POP: Methodology Experiment One is an eclectic hot mess. I say that because it accurately describes the undeniable attraction I have for something so jarring and deliberately obtuse. POP:ME1 wants you to play it on it’s own terms, and will be damned to meet you in the middle. It rejects your ‘gamer’ baggage. Rob Lach is the creator and joined me on the podcast to talk about why he likes this medium.
I wrote about POP:ME1 when it was released on steam. I sum up my feelings on the game:
I find the whole thing rather pleasant even if it is, by design, made to leave us scratching our heads. Feeling as though we have no better grasp on what it is trying to communicate from the outset. Perhaps this is missing the point entirely, like I mentioned earlier I feel as if there isn’t some “large message” to unlock. Rather, it’s about the structure that we create with the bread crumbs we gather as we go passing through. Due to its formal structure of individual vignettes strung together it is more similar to that of an art installation. All crafted with care by Lach. And this is perhaps something he discovered through the process of creating the game. And this is how he could communicate that discovery.
What is to be understood from the experience is… well the experience. While many interpretations of the work have sprung up, very describe the intention of Lach. The intention is was to simple communicate an experience only capable of being portrayed in the medium we call ‘games.’
A good portion of our conversation dealt with this word ‘games.’ Now, more than ever, this word often does a disservice to the experiences that have unfortunately lumped under this collapsing term. Games cannot bear the weight of all the experiences and kinds of experiences we see cropping up. Lach likens this moment in time for games to Paleolithic cave paintings. He believes that the true potential for games as a form of expression and communication won’t realize their full potential for a long time. POP:ME1 was him trying to project what he wants to see more of in this medium.
True, avant garde works like POP:ME1 and other creators are working at pushing the boundaries of this medium. However I often worry that we lean to heavy on other mediums for a place to get our vocabulary. The example I liked to use is how in music through hundreds and thousands of years we have come up with the tools to help convey emotions through notes/chords/songs. If asked a trained professional to play a sad song, and abstractions will be made manifest. However, if I were to ask a game designer to make a game sad, we often rely on music,narrative, visuals to do that heavy lifting. This is where Lach steps in and defends that by combining these things, does not make them derivatives. On the contrary they make something new and exciting. Those classic tools are now being add to the mix of interactivity and a world of experiences is only beginning to be exposed.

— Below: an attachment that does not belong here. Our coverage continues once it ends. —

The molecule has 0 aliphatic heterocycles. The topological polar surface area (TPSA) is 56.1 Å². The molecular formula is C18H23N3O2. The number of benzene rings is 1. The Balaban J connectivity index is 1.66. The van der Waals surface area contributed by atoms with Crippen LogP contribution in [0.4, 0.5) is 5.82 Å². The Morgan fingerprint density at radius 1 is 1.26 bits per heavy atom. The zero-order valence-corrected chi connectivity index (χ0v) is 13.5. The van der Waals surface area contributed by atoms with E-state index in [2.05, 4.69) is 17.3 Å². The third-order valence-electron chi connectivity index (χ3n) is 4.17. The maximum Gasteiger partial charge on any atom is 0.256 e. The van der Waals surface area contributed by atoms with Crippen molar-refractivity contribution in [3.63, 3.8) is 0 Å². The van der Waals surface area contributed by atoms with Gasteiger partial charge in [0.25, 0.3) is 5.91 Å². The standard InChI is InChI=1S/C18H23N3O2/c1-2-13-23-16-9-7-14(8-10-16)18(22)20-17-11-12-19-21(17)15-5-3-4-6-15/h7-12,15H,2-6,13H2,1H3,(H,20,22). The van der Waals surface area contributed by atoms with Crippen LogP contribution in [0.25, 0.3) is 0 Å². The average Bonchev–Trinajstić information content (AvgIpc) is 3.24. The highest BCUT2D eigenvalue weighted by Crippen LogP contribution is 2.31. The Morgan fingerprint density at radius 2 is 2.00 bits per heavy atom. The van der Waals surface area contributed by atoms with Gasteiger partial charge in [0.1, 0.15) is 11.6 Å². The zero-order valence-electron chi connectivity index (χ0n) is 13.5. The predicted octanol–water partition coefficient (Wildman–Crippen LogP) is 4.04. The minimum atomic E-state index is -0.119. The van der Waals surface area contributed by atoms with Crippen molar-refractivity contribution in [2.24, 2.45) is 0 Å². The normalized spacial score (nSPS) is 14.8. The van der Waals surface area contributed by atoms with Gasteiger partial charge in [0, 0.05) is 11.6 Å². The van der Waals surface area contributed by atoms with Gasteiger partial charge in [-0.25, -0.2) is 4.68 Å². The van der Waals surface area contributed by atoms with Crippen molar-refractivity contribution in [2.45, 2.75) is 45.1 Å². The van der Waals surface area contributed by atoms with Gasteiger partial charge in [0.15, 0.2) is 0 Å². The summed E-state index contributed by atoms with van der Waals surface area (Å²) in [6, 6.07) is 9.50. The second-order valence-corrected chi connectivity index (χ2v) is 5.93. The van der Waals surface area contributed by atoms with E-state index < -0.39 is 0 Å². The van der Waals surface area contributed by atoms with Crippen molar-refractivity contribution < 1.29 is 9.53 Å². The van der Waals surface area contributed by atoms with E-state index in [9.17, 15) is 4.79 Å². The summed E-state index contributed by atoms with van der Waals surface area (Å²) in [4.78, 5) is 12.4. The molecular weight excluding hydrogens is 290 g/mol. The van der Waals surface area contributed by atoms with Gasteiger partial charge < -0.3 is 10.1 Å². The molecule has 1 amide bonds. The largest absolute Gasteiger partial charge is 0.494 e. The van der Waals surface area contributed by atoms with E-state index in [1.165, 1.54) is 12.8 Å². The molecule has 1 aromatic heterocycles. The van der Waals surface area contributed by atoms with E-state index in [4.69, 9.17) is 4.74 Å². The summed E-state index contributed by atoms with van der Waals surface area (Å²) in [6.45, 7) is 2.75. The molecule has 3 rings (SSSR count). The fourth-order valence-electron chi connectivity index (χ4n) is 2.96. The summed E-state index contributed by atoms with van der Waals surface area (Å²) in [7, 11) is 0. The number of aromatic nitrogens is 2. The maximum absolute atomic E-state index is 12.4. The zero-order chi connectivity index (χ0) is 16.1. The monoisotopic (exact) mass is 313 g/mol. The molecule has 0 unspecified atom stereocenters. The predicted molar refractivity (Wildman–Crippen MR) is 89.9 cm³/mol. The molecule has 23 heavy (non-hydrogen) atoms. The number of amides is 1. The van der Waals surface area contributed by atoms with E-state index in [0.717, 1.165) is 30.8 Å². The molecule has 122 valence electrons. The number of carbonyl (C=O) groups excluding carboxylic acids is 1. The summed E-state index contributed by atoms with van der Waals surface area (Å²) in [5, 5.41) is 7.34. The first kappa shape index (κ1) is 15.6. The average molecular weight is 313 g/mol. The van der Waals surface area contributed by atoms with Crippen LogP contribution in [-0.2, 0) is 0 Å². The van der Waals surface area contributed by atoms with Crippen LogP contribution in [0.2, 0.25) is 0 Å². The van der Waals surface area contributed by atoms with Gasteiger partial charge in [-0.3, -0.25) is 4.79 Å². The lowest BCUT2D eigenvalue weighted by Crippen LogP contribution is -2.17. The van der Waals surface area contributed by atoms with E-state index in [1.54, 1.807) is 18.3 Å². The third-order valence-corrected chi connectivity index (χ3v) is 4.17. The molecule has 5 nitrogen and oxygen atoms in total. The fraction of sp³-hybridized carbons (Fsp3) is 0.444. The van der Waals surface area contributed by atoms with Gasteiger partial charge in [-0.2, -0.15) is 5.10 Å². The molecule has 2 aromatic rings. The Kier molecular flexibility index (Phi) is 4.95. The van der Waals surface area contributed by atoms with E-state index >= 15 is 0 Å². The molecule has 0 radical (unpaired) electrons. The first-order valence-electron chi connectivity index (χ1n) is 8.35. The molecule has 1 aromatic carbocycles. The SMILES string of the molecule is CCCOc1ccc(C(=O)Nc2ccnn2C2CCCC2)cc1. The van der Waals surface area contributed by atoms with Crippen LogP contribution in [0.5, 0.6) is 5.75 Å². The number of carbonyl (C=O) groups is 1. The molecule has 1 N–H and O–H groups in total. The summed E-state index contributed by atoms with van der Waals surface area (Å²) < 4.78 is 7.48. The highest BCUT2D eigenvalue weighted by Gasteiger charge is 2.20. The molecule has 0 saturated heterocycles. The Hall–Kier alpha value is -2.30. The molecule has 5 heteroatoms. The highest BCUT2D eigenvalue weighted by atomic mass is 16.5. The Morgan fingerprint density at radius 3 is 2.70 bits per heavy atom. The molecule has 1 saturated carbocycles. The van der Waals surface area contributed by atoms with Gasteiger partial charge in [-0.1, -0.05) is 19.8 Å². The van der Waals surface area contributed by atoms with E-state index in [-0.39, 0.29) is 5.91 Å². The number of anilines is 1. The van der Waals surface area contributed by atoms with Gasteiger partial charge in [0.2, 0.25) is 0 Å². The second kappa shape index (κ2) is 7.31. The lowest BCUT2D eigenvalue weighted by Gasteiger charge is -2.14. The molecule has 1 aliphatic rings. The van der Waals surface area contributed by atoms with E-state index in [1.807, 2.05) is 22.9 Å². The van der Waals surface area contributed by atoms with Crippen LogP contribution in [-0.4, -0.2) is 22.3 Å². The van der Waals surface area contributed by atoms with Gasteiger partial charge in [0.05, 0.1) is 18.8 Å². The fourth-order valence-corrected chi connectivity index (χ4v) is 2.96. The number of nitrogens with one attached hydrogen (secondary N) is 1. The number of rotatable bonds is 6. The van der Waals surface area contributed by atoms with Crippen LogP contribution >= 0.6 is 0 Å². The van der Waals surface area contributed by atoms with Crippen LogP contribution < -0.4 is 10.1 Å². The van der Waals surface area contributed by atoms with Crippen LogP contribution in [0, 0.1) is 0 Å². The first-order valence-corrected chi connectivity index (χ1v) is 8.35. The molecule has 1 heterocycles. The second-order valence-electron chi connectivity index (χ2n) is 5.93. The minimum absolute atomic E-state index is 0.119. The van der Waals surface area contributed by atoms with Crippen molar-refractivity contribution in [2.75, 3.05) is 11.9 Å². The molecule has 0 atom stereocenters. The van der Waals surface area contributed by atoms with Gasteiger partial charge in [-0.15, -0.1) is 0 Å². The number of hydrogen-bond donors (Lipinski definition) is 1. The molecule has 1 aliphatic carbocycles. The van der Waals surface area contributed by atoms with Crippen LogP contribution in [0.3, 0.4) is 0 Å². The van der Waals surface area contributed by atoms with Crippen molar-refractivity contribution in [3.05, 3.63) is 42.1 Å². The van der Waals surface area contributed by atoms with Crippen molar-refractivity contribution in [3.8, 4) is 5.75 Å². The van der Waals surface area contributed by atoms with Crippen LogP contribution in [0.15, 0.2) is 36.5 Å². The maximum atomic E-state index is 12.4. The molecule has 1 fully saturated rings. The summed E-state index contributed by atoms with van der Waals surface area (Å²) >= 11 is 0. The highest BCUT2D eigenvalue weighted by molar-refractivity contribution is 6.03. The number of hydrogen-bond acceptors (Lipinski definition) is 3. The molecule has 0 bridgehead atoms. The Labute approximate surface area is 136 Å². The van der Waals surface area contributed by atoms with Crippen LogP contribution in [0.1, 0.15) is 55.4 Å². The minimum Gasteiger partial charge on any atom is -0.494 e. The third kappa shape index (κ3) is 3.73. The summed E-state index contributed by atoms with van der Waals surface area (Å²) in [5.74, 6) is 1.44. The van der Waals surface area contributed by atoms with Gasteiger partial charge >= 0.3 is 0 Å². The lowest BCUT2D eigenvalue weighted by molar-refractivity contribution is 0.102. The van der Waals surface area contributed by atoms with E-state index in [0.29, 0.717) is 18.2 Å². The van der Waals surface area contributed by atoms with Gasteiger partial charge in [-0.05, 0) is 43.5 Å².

At first it may seem easy to pull ‘games’ apart and to study it’s separate limbs and begin to pontificate the value each represents as a whole. However, this exactly what we’ve seen for years. For years we’ve measured these experiences in their weight of fun. Fun has been one of the many shackles holding creators hostage from making experience that can communicate more intimately. This is not a call for the death of fun, but a freedom for creators to pursue new things to communicate through this fledgling medium that deserves more. POP:ME1 is something more. It’s different. It damns your notion of what a game is and crafts an experience that is both everything and nothing.
An example is the car segment. Lach explained that at first he produced the song that was to be played. After getting a track, he burned it to a CD, took to his car and drove around at night while listening to it. That feeling he had that night, a feeling many of us have had while cruising along dark highways when that song, that perfect song that captured our emotive state, came on. That experience he wanted to convey as a game.
Is it successful? Maybe. Regardless of success this holistic approach is necessary to help move the conversation forward. Perhaps through games like this and others like it that are equally hard to prescribe ready-made labels will help us move to a point where we stop having asinine arguments on whether a thing is a ‘game’ or not. Or what are the qualifiers for something to be considered a ‘real game’ and not a ‘walking simulator.’
Lach wagered it would take more than our lifetime to see our medium reach its potential. I hope for all of our sake’s that’s not true.